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OpenStack Virtualized Network Simply Explained

This is the final blog in the OpenStack Cloud software platform series. This blog gathers some of the most interesting and up to date information available regarding OpenStack’s virtualized network.

OpenStack Virtualized Network

It is essential that an application understand how to plan their network topology on the cloud to ensure its security, performance and robustness. The information was collected from the following sources:


Neutron [aka Quantum]

The OpenStack component, Neutron (also known as Quantum in older releases of OpenStack), provides network connectivity as a service. This allows OpenStack tenants to build advanced network topologies for their virtual instances. Advanced network services, such as Load Balancer as a Service, firewall as a service, etc. can be plugged into a tenant’s network. In the example below, a dedicated network node, running the Quantum server, provides DHCP and Layer 2 and 3 networking services (routing and floating IP addresses) for private networks of two tenants.

Openstack blog 3 image 1


There are three types of networks:

  • Management Network which provides connectivity between OpenStack nodes of the cluster.
  • Data (tenant) Network which provides connectivity between VM instances of a tenant. It can be used to set up private networks to ensure tenant isolation.
  • External Network which provides VM instances with Internet access and a pre-allocated range of IP addresses that are routed on the Internet (“floating” IPs which can be assigned to VMs later).


If an OpenStack provider is running a private cloud dedicated to a single service then an advanced network topology is not required. But if the cloud provider chooses to use a VPN to segregate groups of subscribers or re-sell to the service then it is essential that the Quantum service is configured to monitor/manage the network components, provide scalability, security and high availability.

Load Balancing

Load balancing can be achieved by using the built-in feature of OpenStack called LBaaS (Load-Balancer-as-a-Service).

LBaaS is a Quantum extension that introduces load balancing feature set into the core. It is a sub-project of Quantum and is now included in the Grizzly release of OpenStack. [11]

LBaaS is built on the popular HAProxy open source load balancer which has a reputation for being fast, efficient (in terms of processor and memory usage) and stable.

LBaaS can be managed via its own set of APIs or conveniently from within the OpenStack dashboard (Horizon). Existing hardware or software nodes (VMs) can be easily assigned and configured to the load balancer from within the dashboard or via the API. The load balancer supports various dynamic load distribution algorithms, including round robin, sticky session, sticky IP, weighed round robin, etc. It is essential that traffic is sent based on the actual load and may need to be dampened, depending on the algorithm, to prevent overloading the blade by sending too much traffic to it on an instantaneous basis.

Using the OpenStack service APIs, it should be possible to monitor the load on the VMs and if required, spawn off additional VMs. The load balancer will dynamically become aware of these additional compute resources and distribute traffic to them accordingly.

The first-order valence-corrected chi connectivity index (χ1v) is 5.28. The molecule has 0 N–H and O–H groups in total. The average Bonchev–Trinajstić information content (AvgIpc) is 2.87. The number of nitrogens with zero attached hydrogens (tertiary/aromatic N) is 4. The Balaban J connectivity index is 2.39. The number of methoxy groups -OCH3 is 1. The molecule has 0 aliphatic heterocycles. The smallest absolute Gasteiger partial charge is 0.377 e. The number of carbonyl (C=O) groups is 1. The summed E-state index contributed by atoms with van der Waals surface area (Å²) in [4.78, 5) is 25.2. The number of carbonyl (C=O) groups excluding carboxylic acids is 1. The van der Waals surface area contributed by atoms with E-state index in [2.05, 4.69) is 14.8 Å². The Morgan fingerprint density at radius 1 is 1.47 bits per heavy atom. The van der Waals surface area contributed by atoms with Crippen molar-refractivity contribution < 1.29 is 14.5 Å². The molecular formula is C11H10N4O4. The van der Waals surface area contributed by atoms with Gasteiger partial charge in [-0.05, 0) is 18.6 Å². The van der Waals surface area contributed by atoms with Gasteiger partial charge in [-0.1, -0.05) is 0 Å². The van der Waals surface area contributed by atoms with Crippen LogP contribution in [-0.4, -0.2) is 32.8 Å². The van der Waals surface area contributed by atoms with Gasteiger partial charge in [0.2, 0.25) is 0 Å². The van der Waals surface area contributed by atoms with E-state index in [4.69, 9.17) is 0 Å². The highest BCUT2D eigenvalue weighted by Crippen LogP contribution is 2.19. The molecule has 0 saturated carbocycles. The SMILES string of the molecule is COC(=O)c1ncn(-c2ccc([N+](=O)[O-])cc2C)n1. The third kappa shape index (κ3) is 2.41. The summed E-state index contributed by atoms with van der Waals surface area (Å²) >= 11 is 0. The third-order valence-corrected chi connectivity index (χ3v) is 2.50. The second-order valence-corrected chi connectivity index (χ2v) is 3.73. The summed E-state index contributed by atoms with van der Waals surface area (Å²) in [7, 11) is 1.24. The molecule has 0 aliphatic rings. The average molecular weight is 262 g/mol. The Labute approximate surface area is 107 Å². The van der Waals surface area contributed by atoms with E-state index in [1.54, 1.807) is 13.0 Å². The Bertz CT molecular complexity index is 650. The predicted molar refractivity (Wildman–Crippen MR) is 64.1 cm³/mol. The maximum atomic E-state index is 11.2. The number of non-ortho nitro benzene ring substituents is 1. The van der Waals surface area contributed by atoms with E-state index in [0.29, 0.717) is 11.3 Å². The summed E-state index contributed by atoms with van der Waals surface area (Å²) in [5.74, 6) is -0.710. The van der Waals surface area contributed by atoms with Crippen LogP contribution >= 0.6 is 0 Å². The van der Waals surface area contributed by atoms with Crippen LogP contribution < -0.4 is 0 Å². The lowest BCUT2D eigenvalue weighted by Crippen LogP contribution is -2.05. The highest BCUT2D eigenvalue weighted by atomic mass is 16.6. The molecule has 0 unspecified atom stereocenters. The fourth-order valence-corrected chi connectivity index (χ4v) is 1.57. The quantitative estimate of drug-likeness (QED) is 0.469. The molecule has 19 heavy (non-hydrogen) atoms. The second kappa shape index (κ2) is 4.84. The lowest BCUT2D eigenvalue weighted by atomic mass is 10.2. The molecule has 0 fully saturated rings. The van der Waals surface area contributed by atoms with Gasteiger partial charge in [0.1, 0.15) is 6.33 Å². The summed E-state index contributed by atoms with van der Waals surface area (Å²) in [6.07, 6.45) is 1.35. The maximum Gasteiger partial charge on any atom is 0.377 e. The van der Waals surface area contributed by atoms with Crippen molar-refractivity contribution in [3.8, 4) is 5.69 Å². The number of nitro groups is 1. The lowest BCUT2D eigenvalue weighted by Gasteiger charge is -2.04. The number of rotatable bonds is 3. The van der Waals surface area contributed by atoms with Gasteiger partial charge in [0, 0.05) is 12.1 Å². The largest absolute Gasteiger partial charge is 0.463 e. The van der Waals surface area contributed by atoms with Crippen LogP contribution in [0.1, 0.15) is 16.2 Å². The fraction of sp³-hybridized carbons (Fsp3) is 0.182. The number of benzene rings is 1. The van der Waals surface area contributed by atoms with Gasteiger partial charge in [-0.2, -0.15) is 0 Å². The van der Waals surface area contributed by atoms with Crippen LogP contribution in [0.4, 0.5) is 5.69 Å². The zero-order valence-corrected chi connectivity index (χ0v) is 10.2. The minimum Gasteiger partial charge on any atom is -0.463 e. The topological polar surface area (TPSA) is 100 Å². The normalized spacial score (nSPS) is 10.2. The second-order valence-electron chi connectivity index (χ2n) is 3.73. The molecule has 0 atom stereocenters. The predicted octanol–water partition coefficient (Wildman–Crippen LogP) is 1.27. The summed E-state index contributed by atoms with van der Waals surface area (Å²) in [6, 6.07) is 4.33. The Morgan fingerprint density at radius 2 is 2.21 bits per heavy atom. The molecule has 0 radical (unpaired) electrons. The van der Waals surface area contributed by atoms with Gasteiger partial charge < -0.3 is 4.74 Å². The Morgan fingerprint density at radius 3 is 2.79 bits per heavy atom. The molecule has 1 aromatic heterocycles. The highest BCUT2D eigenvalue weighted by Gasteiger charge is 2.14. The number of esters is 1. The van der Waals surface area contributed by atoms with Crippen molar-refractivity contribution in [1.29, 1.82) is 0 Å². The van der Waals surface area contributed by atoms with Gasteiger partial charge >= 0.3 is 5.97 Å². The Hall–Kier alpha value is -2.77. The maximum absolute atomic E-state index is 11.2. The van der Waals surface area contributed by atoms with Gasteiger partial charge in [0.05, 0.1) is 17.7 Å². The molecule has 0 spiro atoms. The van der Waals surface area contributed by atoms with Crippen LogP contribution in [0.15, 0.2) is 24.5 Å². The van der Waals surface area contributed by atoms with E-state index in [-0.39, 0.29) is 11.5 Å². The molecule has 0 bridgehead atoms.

Miscellaneous Application or System Considerations

It is critical that a cloud application successfully log and monitor adverse behaviour for fault isolation and troubleshooting purposes where there could be many other co-resident applications. Automated deployment of OpenStack can be huge time-saver in terms of setting up cloud test environments for rigorous application testing. The information was collected from the following sources:


Fault Monitoring

An IAAS platform opens up another avenue for faults to affect an application and the application’s management system should try to monitor the health of the IAAS as it can have an adverse impact on the application’s services. In a dedicated system, it is normal to monitor the health of the infrastructure, some of this needs to be carried forward to the IAAS environment.

Audit Trail

Each OpenStack node has a logging service with the standard logging levels: DEBUG, INFO, AUDIT, WARNING, ERROR, CRITICAL, TRACE. The logging level can be set for each nodes and custom logging statements can be added to the log. An open source tool, StackTach, can be used to collect and report the notifications sent by the compute nodes. [12] This information can be used as an audit trail to identify and isolate issues that affect the application that is running on the cloud.

Automated Deployment

It is important for an OpenStack service provider to be familiar with the steps involved in deploying OpenStack but for any large-scale cloud deployment an automated installation mechanism is essential for efficient, repeatable and successful deployments. Automated installation can also aid continuous integration and verification efforts for an application development team deploying to OpenStack. Infrastructure management tools such as, Puppet or Chef, could be used to build an automated OpenStack installer. [13]


[10]  http://www.mirantis.com/blog/a-new-agent-management-approach-in-quantum-for-openstack-grizzly/
[11]  https://wiki.openstack.org/wiki/Quantum/LBaaS
[12]  http://docs.openstack.org/trunk/openstack-ops/content/logging_monitoring.html#stacktach
[13]  http://docs.openstack.org/grizzly/openstack-compute/admin/content/ch_openstack-compute-automated-installations.html


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